Scientists from the University of Texas at El Paso (UTEP) are helping policy makers and residents manage their ever-shrinking water resources using new and different approaches. (Image by Stephanie Engle)
This post is part of the Science Tuesday feature series on the USDA blog. Check back each week as we showcase stories and news from USDA’s rich science and research portfolio.
Scientists from the University of Texas at El Paso (UTEP) are working with stakeholders to determine the course their research will take. The result, they say, is better science that is more useful to end users – and the scientists learn a lot, too.
Rather than have their own science-based questions direct their research, Dr. Josiah Heyman and his research partner Dr. William Hargrove will let stakeholders – the actual users of their science – point the way. According to Heyman, this “participatory approach” is science for the public’s sake, not for the scientists’ sake. The two lead a multi-institutional, multi-national project that is tackling drought-driven water supply issues in the Southwest. Read more »
In July/August 2013 the Forest Service and City of Flagstaff, Arizona conducted a pilot project off FR240 (Schultz Pass Road) to assess impacts and capabilities of two types of logging equipment on steep slopes and best methods for slash piling on slopes (to allow for the greatest consumption during prescribed pile burning). (FWPP photo)
The Schultz Fire of 2010 started with an abandoned campfire. High winds blew the flames into neighboring trees and brush, igniting a wildfire that would grow to 15,000 acres of the Coconino National Forest and threaten residents near Flagstaff, Arizona. In the following days 750 homes would be evacuated. It took 300 firefighters several weeks to contain the fire in the steep slopes North and East of the city.
Flagstaff had been spared from fire, but not its aftermath. In July 2010, heavy flooding due to monsoonal rain events on the burned-over slopes of the San Francisco Peaks caused an estimated $133-147 million in damage to neighborhoods just outside the city. A 12-year-old girl, Shaelyn Wilson, was killed when she was swept away in a flash flood. Read more »
Wade Kloepping has made several conservation improvements to his farm.
A rich background in agriculture helped Wade Kloepping make the decision to come home to Dawson County after college and take over the family farm near Eustis, Nebraska.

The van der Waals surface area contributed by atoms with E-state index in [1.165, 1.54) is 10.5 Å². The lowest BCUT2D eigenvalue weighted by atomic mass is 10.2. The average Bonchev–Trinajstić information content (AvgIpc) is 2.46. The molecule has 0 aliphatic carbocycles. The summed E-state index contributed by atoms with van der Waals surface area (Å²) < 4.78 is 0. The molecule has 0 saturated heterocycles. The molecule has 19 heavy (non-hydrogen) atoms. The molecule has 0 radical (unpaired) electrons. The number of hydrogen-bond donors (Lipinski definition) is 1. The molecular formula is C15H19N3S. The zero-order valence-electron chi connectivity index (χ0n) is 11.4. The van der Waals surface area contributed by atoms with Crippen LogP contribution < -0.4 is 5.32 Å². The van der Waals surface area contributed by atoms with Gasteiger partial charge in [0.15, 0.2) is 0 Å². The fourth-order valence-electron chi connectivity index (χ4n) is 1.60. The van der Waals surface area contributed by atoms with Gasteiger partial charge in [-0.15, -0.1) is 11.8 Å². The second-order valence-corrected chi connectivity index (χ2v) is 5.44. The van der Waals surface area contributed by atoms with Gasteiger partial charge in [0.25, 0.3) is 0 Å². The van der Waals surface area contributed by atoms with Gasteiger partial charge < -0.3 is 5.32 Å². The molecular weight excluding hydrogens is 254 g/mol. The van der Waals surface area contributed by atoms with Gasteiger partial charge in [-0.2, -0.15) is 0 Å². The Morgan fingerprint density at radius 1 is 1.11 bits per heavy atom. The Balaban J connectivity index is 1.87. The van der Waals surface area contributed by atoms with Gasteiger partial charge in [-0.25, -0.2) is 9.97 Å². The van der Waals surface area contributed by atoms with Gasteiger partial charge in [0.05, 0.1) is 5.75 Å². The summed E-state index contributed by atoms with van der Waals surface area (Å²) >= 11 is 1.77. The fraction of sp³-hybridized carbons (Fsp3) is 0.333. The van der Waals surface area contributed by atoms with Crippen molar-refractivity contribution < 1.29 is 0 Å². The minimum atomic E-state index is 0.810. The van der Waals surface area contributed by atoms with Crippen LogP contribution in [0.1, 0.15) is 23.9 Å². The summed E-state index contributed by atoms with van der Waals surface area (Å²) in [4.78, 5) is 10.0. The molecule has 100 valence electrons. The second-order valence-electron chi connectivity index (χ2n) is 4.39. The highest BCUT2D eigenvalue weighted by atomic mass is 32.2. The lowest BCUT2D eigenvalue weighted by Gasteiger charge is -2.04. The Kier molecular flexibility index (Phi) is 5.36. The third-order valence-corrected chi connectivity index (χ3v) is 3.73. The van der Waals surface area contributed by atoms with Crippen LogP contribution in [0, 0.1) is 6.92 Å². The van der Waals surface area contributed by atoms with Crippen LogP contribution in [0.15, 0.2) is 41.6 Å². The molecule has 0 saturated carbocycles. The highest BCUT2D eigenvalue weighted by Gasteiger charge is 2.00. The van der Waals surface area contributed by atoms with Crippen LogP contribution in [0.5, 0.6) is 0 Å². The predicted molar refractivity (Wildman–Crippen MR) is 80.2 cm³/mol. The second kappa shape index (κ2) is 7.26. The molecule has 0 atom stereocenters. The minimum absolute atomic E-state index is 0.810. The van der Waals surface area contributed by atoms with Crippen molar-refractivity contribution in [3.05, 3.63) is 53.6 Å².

Two years before graduating from the University of Nebraska-Lincoln, Kloepping’s dad passed away; he was the manager of the family’s farming operation. Wade has since taken over that role. As a beginning farmer, he aimed to improve the stocking rate of his pasture, advance forage productivity and increase the amount of native plants. Read more »
Trim Operator Roger Brown at Port City Group’s Port City Castings Corporation manufactures high-pressure aluminum die-castings, mostly for the automotive industry, in Muskegon, M,. Port City Group boosted its employment by 12 percent over last year thanks to two Rural Business Guaranteed Loans totaling $9.6 million.
The fifth and final stop on our #USDARoadTrip is the backbone of our nation’s rural economy — rural business. By making historic investments and streamlining access to capital for enterprises of all sizes, USDA is helping to build a productive and dynamic rural landscape capable of supporting America’s workforce.
Local businesses foster growth and prosperity not only by creating jobs in our rural communities, but by improving the overall quality of life outside of our urban centers. Whether it’s manufacturing, service-based, retail, wholesale, or farming, when business is booming in rural cities and towns, it adds to the breadth and depth of these communities and provides more opportunities. When rural Americans can find jobs, access healthcare, and buy groceries locally rather than travel fifty miles round-trip to the nearest big city, it saves them time, expense and helps to stimulate both the local economy and the American economy as a whole. Our investments in rural businesses are a strategic investment in all Americans. Read more »
As a native Georgian, it is always a treat to go back home and see what’s happening on my family farm as well as the farms of my neighbors. Today I had the pleasure of meeting Jean Oliver, a dedicated mother, daughter and cattle farmer. She recently received a microloan from the Farm Service Agency to help build her operation. Within the next 10 years, Jean plans to make the leap from working 9-to-5 as a counselor with the Cook County school system to living off of her family’s 200-year-old farm, raising and selling cattle.
Farmers have long looked to the clouds for signs of relief, but a new competition launched by USDA and Microsoft will tap the Internet cloud to help farmers and our food systems to adapt to climate change. The “Innovation Challenge” is asking software developers to create applications that will use more than 100 years of USDA data to explore how our food system can achieve better food resiliency.
Climate change will likely affect every aspect of the food system—whether it’s the ability to grow food, the reliability of food transportation and food safety efforts, or the dynamics of international trade in agricultural goods. Even so, we don’t yet fully know how to anticipate and mitigate any negative changes. Read more »